Volodymyr Zelensky’s recent comments while pushing for more international support have drawn criticism from a neighbouring nation, with barbs thrown today over NATO membership and Ukrainian refugees.
Hungarian Foreign Minister Péter Szijjártó responded to comments made by the Ukrainian President on April 30, where Zelensky suggested that Budapest should not be considered for NATO membership.
Szijjártó criticized Zelensky for his comments, stating that he had no right to judge Hungary‘s actions as a NATO member, and that the Hungarian people had already paid a high price for their involvement in the war in Ukraine.
Szijjártó also highlighted the fact that many Hungarians had already died in the conflict, as members of the Hungarian community in Zakarpattya Oblast in western Ukraine.
“Fortunately, he is not the one to decide this,” the foreign minister said in a social media post. “The Hungarian people have already paid an extremely high price for this war.”
Szijjártó clarified that Hungary would continue to support Ukraine in providing aid and in accepting refugees, as long as Ukraine showed respect towards Hungary. However, Szijjártó also defended Hungary’s position on not supporting Ukraine’s accession to NATO, and criticized Zelensky’s suggestion that Hungary was politically confused.
“If this statement (by Zelensky) means: ‘I respectfully thank the Hungarians for letting in and taking care of more than a million refugees from Ukraine, and I respectfully thank you for continuously sending aid,’ then they are welcome, and can count on us in the future as well.”
Zelenskyy had previously criticised Hungary for its political alliances, stating that it was irrational for a NATO country to consider Russia a friend.
He also suggested that Hungary was only an ally of NATO on paper, and accused the country of continuing to buy gas from Russia and refusing to allow deliveries of weapons to Ukraine to transit its territory.
While other NATO allies have maintained a policy of diplomatically isolating Russian President Vladimir Putin, Szijjártó has visited Moscow several times for talks since the start of Russia‘s full-scale war on Ukraine.
It comes as Hungary’s recently re-elected Prime Minister Viktor Orban criticised Zelensky, calling him one of many of the nation’s “opponents”.
Zelensky has previously criticised Orban’s ban on the transfer of arms to Ukraine despite sharing a border.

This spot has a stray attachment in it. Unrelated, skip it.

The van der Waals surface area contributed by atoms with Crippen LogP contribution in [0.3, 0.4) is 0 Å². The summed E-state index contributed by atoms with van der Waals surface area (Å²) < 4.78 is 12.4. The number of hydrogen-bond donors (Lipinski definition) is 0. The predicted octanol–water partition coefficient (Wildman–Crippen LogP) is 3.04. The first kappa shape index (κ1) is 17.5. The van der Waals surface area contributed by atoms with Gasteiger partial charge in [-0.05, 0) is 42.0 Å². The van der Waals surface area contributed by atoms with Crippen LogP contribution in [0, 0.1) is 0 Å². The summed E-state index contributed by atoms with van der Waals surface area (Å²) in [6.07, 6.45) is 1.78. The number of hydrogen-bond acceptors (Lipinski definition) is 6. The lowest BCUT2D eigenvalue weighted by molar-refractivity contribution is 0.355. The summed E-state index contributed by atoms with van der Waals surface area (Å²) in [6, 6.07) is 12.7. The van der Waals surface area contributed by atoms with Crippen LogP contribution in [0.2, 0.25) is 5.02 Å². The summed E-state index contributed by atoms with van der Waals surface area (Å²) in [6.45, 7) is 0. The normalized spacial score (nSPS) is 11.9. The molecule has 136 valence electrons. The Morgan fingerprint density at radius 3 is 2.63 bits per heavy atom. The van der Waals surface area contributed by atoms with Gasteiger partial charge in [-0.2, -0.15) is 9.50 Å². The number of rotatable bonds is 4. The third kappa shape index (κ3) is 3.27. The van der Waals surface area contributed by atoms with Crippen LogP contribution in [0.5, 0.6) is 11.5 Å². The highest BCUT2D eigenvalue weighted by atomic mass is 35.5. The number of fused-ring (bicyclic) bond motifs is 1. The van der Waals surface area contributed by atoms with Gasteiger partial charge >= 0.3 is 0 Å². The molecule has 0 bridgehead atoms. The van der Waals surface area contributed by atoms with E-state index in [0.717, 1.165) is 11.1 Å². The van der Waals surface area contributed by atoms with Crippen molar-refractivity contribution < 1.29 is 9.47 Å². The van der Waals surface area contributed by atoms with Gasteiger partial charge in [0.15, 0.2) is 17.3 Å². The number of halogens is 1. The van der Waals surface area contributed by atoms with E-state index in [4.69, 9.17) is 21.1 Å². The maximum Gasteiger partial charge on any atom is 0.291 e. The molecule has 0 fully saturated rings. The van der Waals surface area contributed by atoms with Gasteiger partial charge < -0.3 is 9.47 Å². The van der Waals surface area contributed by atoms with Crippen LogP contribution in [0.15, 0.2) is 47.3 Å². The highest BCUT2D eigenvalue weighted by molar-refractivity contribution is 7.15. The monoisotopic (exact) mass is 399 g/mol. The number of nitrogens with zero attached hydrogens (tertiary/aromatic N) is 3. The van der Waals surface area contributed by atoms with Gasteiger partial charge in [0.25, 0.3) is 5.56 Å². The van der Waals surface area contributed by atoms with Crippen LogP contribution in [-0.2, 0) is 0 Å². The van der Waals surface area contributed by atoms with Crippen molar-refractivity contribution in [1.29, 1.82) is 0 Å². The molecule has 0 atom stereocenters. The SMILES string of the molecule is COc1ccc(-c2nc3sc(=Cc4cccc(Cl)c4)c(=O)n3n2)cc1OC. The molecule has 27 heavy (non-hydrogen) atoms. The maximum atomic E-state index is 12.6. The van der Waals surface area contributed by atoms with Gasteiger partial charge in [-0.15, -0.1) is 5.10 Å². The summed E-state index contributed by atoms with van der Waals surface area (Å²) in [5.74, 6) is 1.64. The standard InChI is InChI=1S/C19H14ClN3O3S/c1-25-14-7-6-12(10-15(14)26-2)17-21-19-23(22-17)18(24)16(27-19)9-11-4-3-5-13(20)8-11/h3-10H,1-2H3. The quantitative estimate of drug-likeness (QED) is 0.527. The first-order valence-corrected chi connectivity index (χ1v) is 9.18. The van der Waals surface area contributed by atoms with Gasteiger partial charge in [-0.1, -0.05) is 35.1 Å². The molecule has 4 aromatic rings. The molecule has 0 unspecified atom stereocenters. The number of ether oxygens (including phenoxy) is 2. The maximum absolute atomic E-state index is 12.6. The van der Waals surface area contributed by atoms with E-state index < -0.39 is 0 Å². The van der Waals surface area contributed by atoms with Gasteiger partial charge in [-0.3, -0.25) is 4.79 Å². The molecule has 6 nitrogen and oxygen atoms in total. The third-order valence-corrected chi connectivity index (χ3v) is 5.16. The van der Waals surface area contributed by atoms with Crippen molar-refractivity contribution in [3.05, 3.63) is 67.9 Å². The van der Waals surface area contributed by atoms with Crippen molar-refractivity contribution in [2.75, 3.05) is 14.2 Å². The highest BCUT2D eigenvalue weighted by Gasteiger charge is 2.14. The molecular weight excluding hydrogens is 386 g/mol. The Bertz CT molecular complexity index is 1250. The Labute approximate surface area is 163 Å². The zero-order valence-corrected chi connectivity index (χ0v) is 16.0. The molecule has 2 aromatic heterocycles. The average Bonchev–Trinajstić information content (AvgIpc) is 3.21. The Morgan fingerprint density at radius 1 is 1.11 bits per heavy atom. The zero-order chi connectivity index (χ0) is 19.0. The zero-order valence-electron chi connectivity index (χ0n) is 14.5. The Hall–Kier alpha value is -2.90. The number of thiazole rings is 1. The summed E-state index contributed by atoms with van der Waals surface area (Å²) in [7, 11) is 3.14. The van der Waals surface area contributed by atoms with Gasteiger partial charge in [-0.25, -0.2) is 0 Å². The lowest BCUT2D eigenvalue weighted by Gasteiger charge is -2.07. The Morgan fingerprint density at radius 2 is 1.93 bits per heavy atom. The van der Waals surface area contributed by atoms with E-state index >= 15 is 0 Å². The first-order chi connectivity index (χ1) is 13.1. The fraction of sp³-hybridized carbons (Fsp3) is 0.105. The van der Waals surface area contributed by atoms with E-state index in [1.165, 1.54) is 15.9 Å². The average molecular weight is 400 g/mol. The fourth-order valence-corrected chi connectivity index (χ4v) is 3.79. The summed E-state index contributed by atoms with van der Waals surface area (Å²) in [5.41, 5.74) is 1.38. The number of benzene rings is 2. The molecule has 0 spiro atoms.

Orban has however condemned the Russian invasion and allowed the passage of countless Ukrainian refugees fleeing the invasion.
“We never had so many opponents,” he said last month.
“Brussels bureaucrats… the international mainstream media, and the Ukrainian president.”
Adding fuel to Zelensky’s accusation, Russian President Vladimir Putin had also sent Orban a congratulatory message on the Telegram messaging app.
“Despite the difficult international situation, the further development of bilateral ties of partnership fully accords with the interests of the peoples of Russia and Hungary,” Putin wrote.
Meanwhile, Pope Francis called on Hungarians to “open doors” to migrants, as he wrapped up a three-day visit to the central European country led by a prime minister who is staunchly anti-immigration.
Throughout his visit to Budapest — dominated by the war in neighbouring Ukraine — Francis has emphasised a welcoming stance towards those fleeing conflict or poverty.
His comments have stood in stark contrast to the stance of Hungarian Prime Minister Viktor Orban, who while welcoming Ukrainian refugees has otherwise espoused anti-migration rhetoric to defend a “Christian Europe” since coming to power in 2010.
Some 50,000 people, including Orban, listened to the pope lead an open-air mass at a central Budapest square under tight security, during which the Argentine pontiff urged all, including “those with political and social responsibilities”, to be more open.
“Please, let us open those doors!” said the 86-year-old pontiff, adding it was “sad and painful… to see closed doors.
“The closed doors of our selfishness with regard to others… the doors we close towards those who are foreign or unlike us, towards migrants or the poor,” said Francis.
At the end of the mass the pope prayed for the “beleaguered Ukrainian people and the Russian people” and for “a future of hope, not war, a future full of cradles not tombs, a world of brothers and sisters, not walls and barricades”.